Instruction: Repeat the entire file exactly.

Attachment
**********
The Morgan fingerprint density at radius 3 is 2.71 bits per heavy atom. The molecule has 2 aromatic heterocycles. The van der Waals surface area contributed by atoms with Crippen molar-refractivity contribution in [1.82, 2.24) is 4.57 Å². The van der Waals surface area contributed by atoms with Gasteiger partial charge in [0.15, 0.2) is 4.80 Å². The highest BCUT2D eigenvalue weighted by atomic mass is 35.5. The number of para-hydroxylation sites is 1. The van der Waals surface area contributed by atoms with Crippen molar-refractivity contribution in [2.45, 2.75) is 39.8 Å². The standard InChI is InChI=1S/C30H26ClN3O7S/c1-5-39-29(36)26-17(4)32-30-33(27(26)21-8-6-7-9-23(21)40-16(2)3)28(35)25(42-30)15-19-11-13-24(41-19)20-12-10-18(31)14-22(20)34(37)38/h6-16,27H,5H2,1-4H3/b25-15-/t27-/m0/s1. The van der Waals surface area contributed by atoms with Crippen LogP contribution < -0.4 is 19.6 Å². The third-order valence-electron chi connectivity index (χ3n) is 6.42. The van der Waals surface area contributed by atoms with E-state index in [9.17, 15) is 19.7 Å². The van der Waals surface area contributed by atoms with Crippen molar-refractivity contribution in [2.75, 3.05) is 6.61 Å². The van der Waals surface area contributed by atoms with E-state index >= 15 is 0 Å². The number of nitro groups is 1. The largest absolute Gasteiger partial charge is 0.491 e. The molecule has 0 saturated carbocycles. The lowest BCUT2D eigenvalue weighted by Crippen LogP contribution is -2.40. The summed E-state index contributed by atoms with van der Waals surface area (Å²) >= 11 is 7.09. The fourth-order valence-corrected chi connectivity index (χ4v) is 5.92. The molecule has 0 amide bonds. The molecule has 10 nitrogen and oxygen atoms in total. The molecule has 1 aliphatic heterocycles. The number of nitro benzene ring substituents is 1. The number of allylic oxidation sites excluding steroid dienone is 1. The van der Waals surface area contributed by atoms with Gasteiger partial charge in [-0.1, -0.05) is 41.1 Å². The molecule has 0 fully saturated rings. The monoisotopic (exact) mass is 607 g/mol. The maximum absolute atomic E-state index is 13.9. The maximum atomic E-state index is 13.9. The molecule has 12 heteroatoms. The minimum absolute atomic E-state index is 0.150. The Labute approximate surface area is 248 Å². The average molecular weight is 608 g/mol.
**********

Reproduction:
The Morgan fingerprint density at radius 3 is 2.71 bits per heavy atom. The molecule has 2 aromatic heterocycles. The van der Waals surface area contributed by atoms with Crippen molar-refractivity contribution in [1.82, 2.24) is 4.57 Å². The van der Waals surface area contributed by atoms with Gasteiger partial charge in [0.15, 0.2) is 4.80 Å². The highest BCUT2D eigenvalue weighted by atomic mass is 35.5. The number of para-hydroxylation sites is 1. The van der Waals surface area contributed by atoms with Crippen molar-refractivity contribution in [2.45, 2.75) is 39.8 Å². The standard InChI is InChI=1S/C30H26ClN3O7S/c1-5-39-29(36)26-17(4)32-30-33(27(26)21-8-6-7-9-23(21)40-16(2)3)28(35)25(42-30)15-19-11-13-24(41-19)20-12-10-18(31)14-22(20)34(37)38/h6-16,27H,5H2,1-4H3/b25-15-/t27-/m0/s1. The van der Waals surface area contributed by atoms with Crippen LogP contribution < -0.4 is 19.6 Å². The third-order valence-electron chi connectivity index (χ3n) is 6.42. The van der Waals surface area contributed by atoms with E-state index in [9.17, 15) is 19.7 Å². The van der Waals surface area contributed by atoms with Crippen molar-refractivity contribution in [2.75, 3.05) is 6.61 Å². The van der Waals surface area contributed by atoms with E-state index >= 15 is 0 Å². The number of nitro groups is 1. The largest absolute Gasteiger partial charge is 0.491 e. The molecule has 0 saturated carbocycles. The lowest BCUT2D eigenvalue weighted by Crippen LogP contribution is -2.40. The summed E-state index contributed by atoms with van der Waals surface area (Å²) >= 11 is 7.09. The fourth-order valence-corrected chi connectivity index (χ4v) is 5.92. The molecule has 0 amide bonds. The molecule has 10 nitrogen and oxygen atoms in total. The molecule has 1 aliphatic heterocycles. The number of nitro benzene ring substituents is 1. The number of allylic oxidation sites excluding steroid dienone is 1. The van der Waals surface area contributed by atoms with Gasteiger partial charge in [-0.1, -0.05) is 41.1 Å². The molecule has 0 fully saturated rings. The monoisotopic (exact) mass is 607 g/mol. The maximum absolute atomic E-state index is 13.9. The maximum atomic E-state index is 13.9. The molecule has 12 heteroatoms. The minimum absolute atomic E-state index is 0.150. The Labute approximate surface area is 248 Å². The average molecular weight is 608 g/mol.